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form a conception, must have passed within two days' march of this city. The extent along the river, as ascertained by monuments still found, is more than two miles. There is one monument on the opposite side of the river, at the distance of a mile, on the top of a mountain two thousand feet high. Whether the city ever crossed the river, and extended to that monument, it is impossible to say. I believe not. At the rear is an unexplored forest, in which there may be ruins. There are no remains of palaces or private buildings, and the principal part is that which stands on the bank of the river, and may, perhaps, with propriety be called the Temple. This temple is an oblong enclosure. The front or river wall extends on a right line north and south six hundred and twenty-four feet, and it is from sixty to ninety feet in height. It is made of cut stones, from three to six feet in length, and a foot and a half in breadth. In many places the stones have been thrown down by bushes growing out of the crevices, and in one place there is a small opening, from which the ruins are sometimes called by the Indians Las Ventanas, or the windows. The other three sides consist of ranges of steps and pyramidal structures, rising from thirty to one hundred and forty feet in height on the slope. The whole line of survey is two thousand, eight hundred and , sixty-six feet, which, though gigantic and extraordinary for a ruined structure of the aborigines, that the reader's imagination may not mislead him, I consider it necessary to say, is not so large as the base of the great Pyramid of Ghizeh. The engraving opposite gives the plan according to our survey, a reference to which will assist the reader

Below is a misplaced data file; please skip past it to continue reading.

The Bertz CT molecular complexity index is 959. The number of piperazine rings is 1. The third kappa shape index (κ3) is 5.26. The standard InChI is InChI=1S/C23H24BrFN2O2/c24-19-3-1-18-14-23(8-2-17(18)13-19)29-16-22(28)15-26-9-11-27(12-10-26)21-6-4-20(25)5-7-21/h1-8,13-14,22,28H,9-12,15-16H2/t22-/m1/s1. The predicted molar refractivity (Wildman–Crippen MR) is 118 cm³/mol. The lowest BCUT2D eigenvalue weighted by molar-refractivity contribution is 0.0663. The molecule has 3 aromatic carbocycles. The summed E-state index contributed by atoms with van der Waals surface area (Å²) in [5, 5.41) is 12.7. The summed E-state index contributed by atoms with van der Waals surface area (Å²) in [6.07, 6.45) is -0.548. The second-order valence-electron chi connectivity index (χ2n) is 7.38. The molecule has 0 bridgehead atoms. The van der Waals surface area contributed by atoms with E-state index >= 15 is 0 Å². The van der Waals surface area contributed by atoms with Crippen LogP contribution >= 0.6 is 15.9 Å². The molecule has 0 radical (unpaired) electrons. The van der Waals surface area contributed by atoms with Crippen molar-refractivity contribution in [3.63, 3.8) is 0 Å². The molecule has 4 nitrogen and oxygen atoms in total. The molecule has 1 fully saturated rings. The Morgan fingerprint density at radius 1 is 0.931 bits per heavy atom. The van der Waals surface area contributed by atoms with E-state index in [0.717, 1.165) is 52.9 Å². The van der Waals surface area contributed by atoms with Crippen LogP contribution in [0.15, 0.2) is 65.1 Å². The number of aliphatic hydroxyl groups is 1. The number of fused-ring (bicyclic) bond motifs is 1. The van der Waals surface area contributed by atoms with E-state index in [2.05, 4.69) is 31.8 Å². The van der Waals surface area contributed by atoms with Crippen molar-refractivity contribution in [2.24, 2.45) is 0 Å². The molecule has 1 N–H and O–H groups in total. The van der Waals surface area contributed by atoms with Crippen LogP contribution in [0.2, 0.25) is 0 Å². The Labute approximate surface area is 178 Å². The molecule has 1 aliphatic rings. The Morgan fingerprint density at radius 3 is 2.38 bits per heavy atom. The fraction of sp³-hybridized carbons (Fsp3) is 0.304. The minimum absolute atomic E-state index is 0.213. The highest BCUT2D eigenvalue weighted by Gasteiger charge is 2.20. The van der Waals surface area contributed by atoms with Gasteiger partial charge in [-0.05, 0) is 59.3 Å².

to understand the description.
To begin on the right: Near the southwest corner of the river wall and the south wall is a recess, which was probably once occupied by a colossal monument fronting the water, no part of which is now visible; probably it has fallen and been broken, and the fragments have been buried or washed away by the floods of the rainy season. Beyond are the remains of two small pyramidal structures, to the largest of which is attached a wall running along the west bank of the river; this appears to have been one of the principal walls of the city; and between the two pyramids there seems to have been a gateway or principal entrance from the Water.
The south wall runs at right angles to the river, beginning with a range of steps about thirty feet high, and each step about eighteen inches square. At the southeast corner is a massive pyramidal structure one hundred and twenty feet high on the slope. On the right are other remains of terraces and pyramidal buildings; and here also was probably a gateway, by a passage about twenty feet wide, into a quadrangular area two hundred and fifty feet square, two sides of which are massive pyramids one hundred and twenty feet high on the slope.
At the foot of these structures, and in different parts' of the quadrangular area, are numerous remains of sculpture. At the point marked E is a colossal monument richly sculptured, fallen, and ruined. Behind it fragments of sculpture, thrown from their places by trees, are strewed and lying loose on the side of the pyramid, from the base to the top; and among them our attention was forcibly arrested by rows of death's heads of gigantic proportions, still standing in their places about half way up the side of the pyramid; the effect